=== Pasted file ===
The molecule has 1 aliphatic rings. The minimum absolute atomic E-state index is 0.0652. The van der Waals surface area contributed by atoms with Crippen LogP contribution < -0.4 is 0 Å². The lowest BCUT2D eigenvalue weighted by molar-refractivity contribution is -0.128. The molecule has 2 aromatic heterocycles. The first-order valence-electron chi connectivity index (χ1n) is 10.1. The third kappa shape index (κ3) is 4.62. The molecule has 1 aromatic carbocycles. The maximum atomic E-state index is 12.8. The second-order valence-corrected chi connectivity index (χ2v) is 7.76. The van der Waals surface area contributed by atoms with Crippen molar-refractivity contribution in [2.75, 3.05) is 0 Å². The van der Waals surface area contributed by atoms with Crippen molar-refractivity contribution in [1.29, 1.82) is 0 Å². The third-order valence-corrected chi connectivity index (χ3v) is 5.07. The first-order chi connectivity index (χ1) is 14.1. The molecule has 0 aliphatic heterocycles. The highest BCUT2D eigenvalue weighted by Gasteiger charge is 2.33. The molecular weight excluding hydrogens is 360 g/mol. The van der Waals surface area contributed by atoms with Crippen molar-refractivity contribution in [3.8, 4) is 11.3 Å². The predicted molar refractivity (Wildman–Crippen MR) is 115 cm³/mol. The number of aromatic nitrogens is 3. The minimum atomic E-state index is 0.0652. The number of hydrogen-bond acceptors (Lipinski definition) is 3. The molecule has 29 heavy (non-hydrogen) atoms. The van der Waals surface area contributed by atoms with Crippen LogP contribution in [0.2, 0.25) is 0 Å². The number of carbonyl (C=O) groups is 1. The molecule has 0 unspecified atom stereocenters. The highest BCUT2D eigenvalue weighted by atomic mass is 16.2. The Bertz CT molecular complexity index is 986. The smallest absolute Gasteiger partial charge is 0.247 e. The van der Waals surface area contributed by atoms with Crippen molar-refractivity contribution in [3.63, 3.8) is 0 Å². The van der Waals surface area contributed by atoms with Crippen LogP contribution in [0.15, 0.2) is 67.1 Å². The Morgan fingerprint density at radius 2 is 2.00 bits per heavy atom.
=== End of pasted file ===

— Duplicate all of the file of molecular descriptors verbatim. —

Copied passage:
The molecule has 1 aliphatic rings. The minimum absolute atomic E-state index is 0.0652. The van der Waals surface area contributed by atoms with Crippen LogP contribution < -0.4 is 0 Å². The lowest BCUT2D eigenvalue weighted by molar-refractivity contribution is -0.128. The molecule has 2 aromatic heterocycles. The first-order valence-electron chi connectivity index (χ1n) is 10.1. The third kappa shape index (κ3) is 4.62. The molecule has 1 aromatic carbocycles. The maximum atomic E-state index is 12.8. The second-order valence-corrected chi connectivity index (χ2v) is 7.76. The van der Waals surface area contributed by atoms with Crippen molar-refractivity contribution in [2.75, 3.05) is 0 Å². The van der Waals surface area contributed by atoms with Crippen molar-refractivity contribution in [1.29, 1.82) is 0 Å². The third-order valence-corrected chi connectivity index (χ3v) is 5.07. The first-order chi connectivity index (χ1) is 14.1. The molecule has 0 aliphatic heterocycles. The highest BCUT2D eigenvalue weighted by Gasteiger charge is 2.33. The molecular weight excluding hydrogens is 360 g/mol. The van der Waals surface area contributed by atoms with Crippen molar-refractivity contribution in [3.8, 4) is 11.3 Å². The predicted molar refractivity (Wildman–Crippen MR) is 115 cm³/mol. The number of aromatic nitrogens is 3. The minimum atomic E-state index is 0.0652. The number of hydrogen-bond acceptors (Lipinski definition) is 3. The molecule has 29 heavy (non-hydrogen) atoms. The van der Waals surface area contributed by atoms with Crippen LogP contribution in [0.2, 0.25) is 0 Å². The number of carbonyl (C=O) groups is 1. The molecule has 0 unspecified atom stereocenters. The highest BCUT2D eigenvalue weighted by atomic mass is 16.2. The Bertz CT molecular complexity index is 986. The smallest absolute Gasteiger partial charge is 0.247 e. The van der Waals surface area contributed by atoms with Crippen molar-refractivity contribution in [3.63, 3.8) is 0 Å². The van der Waals surface area contributed by atoms with Crippen LogP contribution in [0.15, 0.2) is 67.1 Å². The Morgan fingerprint density at radius 2 is 2.00 bits per heavy atom.